I was in sunny Edmonton last week, giving a paper at the University of Alberta on the ethics of physician billing. (I always enjoy being back in any part of the country where the sky occupies what I consider to be the correct proportion of one’s visual field, i.e., approximately 2/3rds.) The paper can be found here, for those who are interested. In it, I basically complain about the failure of the medical profession to treat billing as an “ethics” issue. Instead, the profession tolerates, and in some case encourages, a “compliance-based” culture, where any strategy that falls short of outright fraud is essentially considered acceptable.
There is a bunch of subtle argumentation in the paper about why billing should rightly be regarded as an issue of professional ethics, and not merely personal integrity. There are also a bunch of great examples of gamesmanship – a topic that is of perennial interest to me. (One example: surgeons are paid a premium for operating on patients who are morbidly obese, which means having a BMI greater than 40. Sometimes, after weighing a patient, they will find that the patient falls just short of the mark, having perhaps a BMI of 39.5. In that case, as one practitioner put it, “I just give them a couple glasses of water to drink and weigh them again.”)
In any case, the presentation also gave me the opportunity to present an awesome graphic, which is taken from a paper by Ben Chan, Geoffrey M. Anderson and Marc-Erick Thériault (“Fee Code Creep Among General Practitioners and Family Physicians in Ontario: Why Does the Ratio of Intermediate to Minor Assessments Keep Climbing?” Canadian Medical Association Journal, 158 (1998): 749-54.) The paper deals with the phenomenon of “upcoding,” which occurs when physicians are given several ways of “coding” a procedure for billing purposes, perhaps described in slightly vague terms, and so shift over time toward always billing the more expensive codes.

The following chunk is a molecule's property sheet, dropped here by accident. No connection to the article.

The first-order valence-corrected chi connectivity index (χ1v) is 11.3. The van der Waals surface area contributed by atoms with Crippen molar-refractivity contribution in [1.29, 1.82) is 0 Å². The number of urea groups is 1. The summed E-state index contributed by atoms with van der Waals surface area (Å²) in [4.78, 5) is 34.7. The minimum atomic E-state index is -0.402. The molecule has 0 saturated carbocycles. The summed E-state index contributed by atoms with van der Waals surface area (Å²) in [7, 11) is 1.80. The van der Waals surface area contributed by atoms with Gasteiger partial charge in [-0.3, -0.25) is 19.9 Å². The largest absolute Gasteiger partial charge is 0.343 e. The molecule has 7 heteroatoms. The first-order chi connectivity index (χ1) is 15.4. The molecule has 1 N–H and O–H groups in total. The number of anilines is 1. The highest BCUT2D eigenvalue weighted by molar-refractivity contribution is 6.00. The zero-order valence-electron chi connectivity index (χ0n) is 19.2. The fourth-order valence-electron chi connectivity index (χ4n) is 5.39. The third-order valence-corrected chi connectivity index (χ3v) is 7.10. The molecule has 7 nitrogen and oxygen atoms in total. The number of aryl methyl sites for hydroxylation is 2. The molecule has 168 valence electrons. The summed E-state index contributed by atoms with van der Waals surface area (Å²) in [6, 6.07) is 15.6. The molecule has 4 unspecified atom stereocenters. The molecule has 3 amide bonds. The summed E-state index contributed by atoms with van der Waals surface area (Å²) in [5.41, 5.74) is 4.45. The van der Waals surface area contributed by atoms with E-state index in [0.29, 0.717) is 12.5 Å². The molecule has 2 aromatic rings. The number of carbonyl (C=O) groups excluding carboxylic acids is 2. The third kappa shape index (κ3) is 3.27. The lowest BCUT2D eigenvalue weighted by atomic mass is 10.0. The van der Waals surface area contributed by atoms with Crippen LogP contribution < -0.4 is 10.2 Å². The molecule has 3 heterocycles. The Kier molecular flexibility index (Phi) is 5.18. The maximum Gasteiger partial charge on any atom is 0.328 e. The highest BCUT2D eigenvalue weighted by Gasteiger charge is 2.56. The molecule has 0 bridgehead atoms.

The example they study is the general primary care assessment in Ontario, which allows for billing either a “minor” or an “intermediate” assessment (the former, at the time they wrote the paper, was worth $16.25, while the latter was valued at $24.80). Since it is pretty much impossible to verify which assessment was conducted, there is a temptation here for physicians to “upcode,” by billing the intermediate assessment when in fact they have only conducted a minor one. So what Chan, Anderson and Thériault did was simply go through the database that records all payments to physicians in Ontario and calculate the ratio of intermediate to minor assessments billed by primary care physicians. The distribution looks like this:
It’s pretty easy to see what’s going on here. On the left, we have the normal-ish distribution that one would expect to see, among physicians who are by-and-large being honest in their billing practices. One sees there a median ratio of about 2 intermediate assessments for every 1 minor one. And over on the far right-hand side there is an obvious anomaly – a huge number of physicians billing more than 20 intermediate assessments for every 1 minor one. Not so difficult to figure out who is abusing the code!